You see Easter is not just about resurrection. That peculiar show on TV called “Resurrection” shows us that resurrection all by itself is not necessarily a good thing. In fact, when the dead rise on the last day, many will rise to discover that their resurrection is nothing good. They will rise to eternal condemnation, and regret, and pain, and sorrow. He that believes and is baptized shall be saved, but he that does not believe shall be condemned. It is by knowing the truth, and accepting it as true, and living in the light of it that one finds salvation. Isaiah said, By His knowledge the Righteous One, My Servant, will justify the many. We call that faith. Jesus said, "If you abide in My word, then you are truly disciples of Mine; and you shall know the truth, and the truth shall make you free." You see, even there, in the words of Jesus, you gotta know the truth. The knowledge of Him sets you free.

He poured Himself out to death. No one killed Jesus. He gave up His own life. He was numbered with the transgressors. He died between two criminals as one of them. But His crimes were our sins. He bore the sins of the many, Isaiah said. That is what we celebrate today. Sure, we say, He is risen! And you reply, He is risen indeed! Hallelujah! But we do it because the resurrection is the divine declaration of forgiveness. God said, “It worked!” He was satisfied! Sin as a cause of divine displeasure toward all men is done with. God is not angry with us over our sins because of Jesus. No one goes to hell due to their sins. When they get there, there will be an accounting, and they will suffer over them, but they don’t go to hell because they sinned. You and I have sinned too! Yet we will go to heaven. The reason anyone goes to hell is unbelief. They choose hell by rejecting heaven and salvation and glory in Jesus Christ.

Many will go to hell because they refuse to believe in the Jesus that existed and suffered for them. They have another “Jesus” in their minds. Or they reject the concept of God altogether. Or they believe in some way that they have to make it on their own, earn their way, be fit and deserving. They actually believe that they can be deserving of eternal glory. Some believe in other deities, fictional though they are. Good examples are the Mormons and the Moslems. We can point to when these deities were invented, when their holy books were written, and even trace many of the sources from which the authors borrowed – or stole – their writings and ideas. Joseph Smith wrote his book just a century and half, or so, ago. He stole a novel by a retired Methodist minister, inserted some Old Testament chapters directly into the book, and started his own religion.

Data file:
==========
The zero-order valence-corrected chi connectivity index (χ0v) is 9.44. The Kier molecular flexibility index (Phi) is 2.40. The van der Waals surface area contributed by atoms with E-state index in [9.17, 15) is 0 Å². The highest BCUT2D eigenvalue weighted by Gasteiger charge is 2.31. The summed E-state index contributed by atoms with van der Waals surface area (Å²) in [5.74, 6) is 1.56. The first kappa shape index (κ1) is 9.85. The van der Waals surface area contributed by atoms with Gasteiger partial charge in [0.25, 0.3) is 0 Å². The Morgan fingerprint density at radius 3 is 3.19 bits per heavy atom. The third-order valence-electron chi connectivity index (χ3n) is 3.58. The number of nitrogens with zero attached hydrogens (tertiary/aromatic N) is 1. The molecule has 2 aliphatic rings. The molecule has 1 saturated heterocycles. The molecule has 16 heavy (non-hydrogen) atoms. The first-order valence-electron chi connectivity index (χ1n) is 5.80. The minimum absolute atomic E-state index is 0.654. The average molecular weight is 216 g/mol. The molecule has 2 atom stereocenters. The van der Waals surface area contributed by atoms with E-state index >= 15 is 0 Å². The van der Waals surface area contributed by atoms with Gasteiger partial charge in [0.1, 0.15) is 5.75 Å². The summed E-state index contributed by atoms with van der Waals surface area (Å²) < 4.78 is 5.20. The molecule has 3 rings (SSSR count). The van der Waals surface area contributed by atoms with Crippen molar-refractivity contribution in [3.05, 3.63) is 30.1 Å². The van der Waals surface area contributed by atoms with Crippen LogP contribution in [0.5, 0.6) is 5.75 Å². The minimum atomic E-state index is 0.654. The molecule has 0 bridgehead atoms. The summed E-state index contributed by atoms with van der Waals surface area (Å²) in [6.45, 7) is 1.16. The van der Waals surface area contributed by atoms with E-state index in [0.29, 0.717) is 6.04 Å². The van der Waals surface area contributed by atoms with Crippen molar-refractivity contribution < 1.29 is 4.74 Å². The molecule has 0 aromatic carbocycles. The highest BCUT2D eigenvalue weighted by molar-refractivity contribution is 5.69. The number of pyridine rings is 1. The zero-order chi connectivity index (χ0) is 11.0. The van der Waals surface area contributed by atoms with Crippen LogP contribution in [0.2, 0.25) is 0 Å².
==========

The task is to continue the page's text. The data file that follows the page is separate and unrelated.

Some would say that such things do not matter. That all religions are alike, or that all the gods are just the same god under different covers. But He is risen! He died to atone for our sins, and God raised Jesus from the dead to declare us forgiven, and said there is salvation in no one else, for there is no other name under heaven given among men by which we must be saved. No one else has died for us or risen again. Period. Of course, some say that I am wrong, and way too focused on this doctrine, this form of the faith. But that points out that this what it is – faith. He is risen. That is the proclamation of Scripture. Many disagree, even some within the church, so-called. But that is our Easter joy!

Because Jesus has risen, we shall also rise. We shall rise to eternal life in glory with Him. We call that ‘heaven’, but we don’t really understand it. It is good, and it is beyond all sorrow, sickness, pain, or death. It has no end to put a stop to our joy, or the enjoyment of the many blessings of God, and we will not have to deal with those little consequences of sin, like bad eyes, deafening ears, aching joints and muscles, or the frustration of not knowing what is going on or why or what it will mean for us in the future, or the larger consequence of sin: eternity in hell. We will live in God’s presence and glory – conscious of His presence, unlike now. He is among us, be we have no consciousness by our senses of his presence, just the confidence in it because He said He would be with us always, even to the end of the age.

So, for now, we confess with Isaiah that The Servant Shares the Victorious Life. In our circles as among all of God’s people, however, we say it like this: He is risen! He is risen indeed! Hallelujah!

In the Name of the Father, and of the Son, and of the Holy Ghost.

(Let the people say Amen)